The dallying by the Agricultural Development and Marketing Corporation (ADMARC) to start buying farm produce has led to farmers in some parts of Nkhatabay selling maize at very cheap prices.
Spot check findings in Nkhatabay show that some desperate farmers are selling their grain at as low as MK800 per 20 kilogram, a price which is much lower as compared to the government recommended prices of MK230 per kilogram.
In an interview, Magret Mphande, one of the farmers at Kauvi in the district, disclosed that, much as she has harvested but she still needs money to meet other basic necessities.
“Like soap, cooking oil and school fees for my children. Maize alone is not enough. I need money,” she said.
Other findings indicate that vendors are using scare tactics that are making farmers believe that ADMARC will not buy maize this year due to financial constraints.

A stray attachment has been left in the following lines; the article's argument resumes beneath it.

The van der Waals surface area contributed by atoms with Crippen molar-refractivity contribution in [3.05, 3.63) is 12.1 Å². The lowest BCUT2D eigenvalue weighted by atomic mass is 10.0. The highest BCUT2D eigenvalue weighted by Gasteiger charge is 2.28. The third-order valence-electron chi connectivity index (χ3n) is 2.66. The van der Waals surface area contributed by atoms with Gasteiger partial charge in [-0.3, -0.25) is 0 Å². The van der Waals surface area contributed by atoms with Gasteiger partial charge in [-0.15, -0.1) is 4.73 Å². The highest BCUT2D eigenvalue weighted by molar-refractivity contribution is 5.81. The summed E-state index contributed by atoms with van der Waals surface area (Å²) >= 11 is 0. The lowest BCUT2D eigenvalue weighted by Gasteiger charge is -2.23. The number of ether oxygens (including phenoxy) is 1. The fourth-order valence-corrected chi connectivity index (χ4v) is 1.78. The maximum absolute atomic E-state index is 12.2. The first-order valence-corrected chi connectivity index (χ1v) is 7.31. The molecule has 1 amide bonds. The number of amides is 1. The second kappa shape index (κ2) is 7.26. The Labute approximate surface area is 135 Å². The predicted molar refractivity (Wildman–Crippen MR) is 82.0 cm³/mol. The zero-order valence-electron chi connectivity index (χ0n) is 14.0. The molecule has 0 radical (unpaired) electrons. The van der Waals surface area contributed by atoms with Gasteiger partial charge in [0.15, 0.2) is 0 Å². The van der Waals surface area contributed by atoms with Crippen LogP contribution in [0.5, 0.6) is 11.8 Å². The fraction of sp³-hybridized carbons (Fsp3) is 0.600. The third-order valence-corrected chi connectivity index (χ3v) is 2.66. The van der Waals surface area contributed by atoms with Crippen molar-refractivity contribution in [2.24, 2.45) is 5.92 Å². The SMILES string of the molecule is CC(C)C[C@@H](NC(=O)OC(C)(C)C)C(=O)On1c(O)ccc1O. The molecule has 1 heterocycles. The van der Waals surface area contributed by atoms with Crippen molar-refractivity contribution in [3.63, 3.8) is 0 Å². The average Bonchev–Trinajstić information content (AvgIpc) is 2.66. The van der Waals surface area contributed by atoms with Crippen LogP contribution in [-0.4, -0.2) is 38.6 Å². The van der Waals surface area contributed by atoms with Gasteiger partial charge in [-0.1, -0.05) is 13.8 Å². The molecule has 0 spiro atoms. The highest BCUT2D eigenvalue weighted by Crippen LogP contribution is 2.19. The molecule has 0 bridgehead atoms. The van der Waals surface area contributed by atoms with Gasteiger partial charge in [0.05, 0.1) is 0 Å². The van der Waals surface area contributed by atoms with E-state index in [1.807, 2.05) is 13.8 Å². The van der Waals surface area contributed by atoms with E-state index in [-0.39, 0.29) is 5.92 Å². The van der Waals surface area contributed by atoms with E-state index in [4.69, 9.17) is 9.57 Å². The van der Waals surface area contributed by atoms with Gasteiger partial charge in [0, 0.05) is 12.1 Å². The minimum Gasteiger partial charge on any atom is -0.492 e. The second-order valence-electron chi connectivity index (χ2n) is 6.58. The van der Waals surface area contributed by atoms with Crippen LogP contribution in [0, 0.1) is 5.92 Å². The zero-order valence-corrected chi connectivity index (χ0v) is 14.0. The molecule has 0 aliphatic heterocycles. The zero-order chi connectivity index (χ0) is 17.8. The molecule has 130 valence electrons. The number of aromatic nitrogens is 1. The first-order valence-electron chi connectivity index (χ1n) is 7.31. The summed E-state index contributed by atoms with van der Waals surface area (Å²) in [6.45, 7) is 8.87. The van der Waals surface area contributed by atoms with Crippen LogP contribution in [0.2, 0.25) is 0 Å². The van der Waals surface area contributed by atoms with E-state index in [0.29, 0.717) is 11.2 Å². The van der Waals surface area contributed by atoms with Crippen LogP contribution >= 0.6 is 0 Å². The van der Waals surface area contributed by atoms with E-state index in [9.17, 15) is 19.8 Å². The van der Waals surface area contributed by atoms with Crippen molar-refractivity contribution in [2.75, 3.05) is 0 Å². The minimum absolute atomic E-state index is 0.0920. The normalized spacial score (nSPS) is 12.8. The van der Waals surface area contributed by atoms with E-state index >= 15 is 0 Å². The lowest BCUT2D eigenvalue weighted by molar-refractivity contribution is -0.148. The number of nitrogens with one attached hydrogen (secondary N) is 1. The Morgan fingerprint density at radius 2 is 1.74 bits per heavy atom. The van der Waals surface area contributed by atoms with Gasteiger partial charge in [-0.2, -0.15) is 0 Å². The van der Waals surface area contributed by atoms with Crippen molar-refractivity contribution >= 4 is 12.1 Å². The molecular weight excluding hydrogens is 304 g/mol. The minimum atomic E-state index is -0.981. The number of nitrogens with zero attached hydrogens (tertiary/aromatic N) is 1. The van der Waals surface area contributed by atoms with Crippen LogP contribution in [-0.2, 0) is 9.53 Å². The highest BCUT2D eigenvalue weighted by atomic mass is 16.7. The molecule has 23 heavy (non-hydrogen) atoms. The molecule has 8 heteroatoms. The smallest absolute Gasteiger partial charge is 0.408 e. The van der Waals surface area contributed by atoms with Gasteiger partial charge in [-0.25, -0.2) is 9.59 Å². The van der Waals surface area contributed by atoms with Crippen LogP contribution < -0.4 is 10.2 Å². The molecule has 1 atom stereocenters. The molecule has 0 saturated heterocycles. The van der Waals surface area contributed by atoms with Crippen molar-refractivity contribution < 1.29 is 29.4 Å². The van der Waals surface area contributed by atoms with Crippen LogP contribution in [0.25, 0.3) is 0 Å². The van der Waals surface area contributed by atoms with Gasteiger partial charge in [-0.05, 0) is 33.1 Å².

“They’re also telling us that maize prices will go even much lower very soon, given the abundant supply. With the delay by ADMARC, it’s easy to give in to such speculations,” said David Mbewe, another farmer at Chithowe area in the district.
In Malawi, farmers continue to toil in abject poverty due to what commentators describe as lack of proper marketing strategies for farm produce in the country.
Gregory Msukwa, an agricultural expert in the northern region, told this reporter in an interview that most farmers do not reap from their labour because of lacking reliable markets to sell their commodities at good prices.
“As a result, they are the vendors who are getting rich. Leaving the farmer poor. We can cheapen farm inputs. But if we can’t provide reliable markets to farmers, there’s nothing we’re doing,” said Msukwa.
Recently, the Minister of Agriculture, Robin Lowe, stressed that buying farm produce from farmers in time is of value and his ministry is doing all it can to start buying the commodities as soon as possible.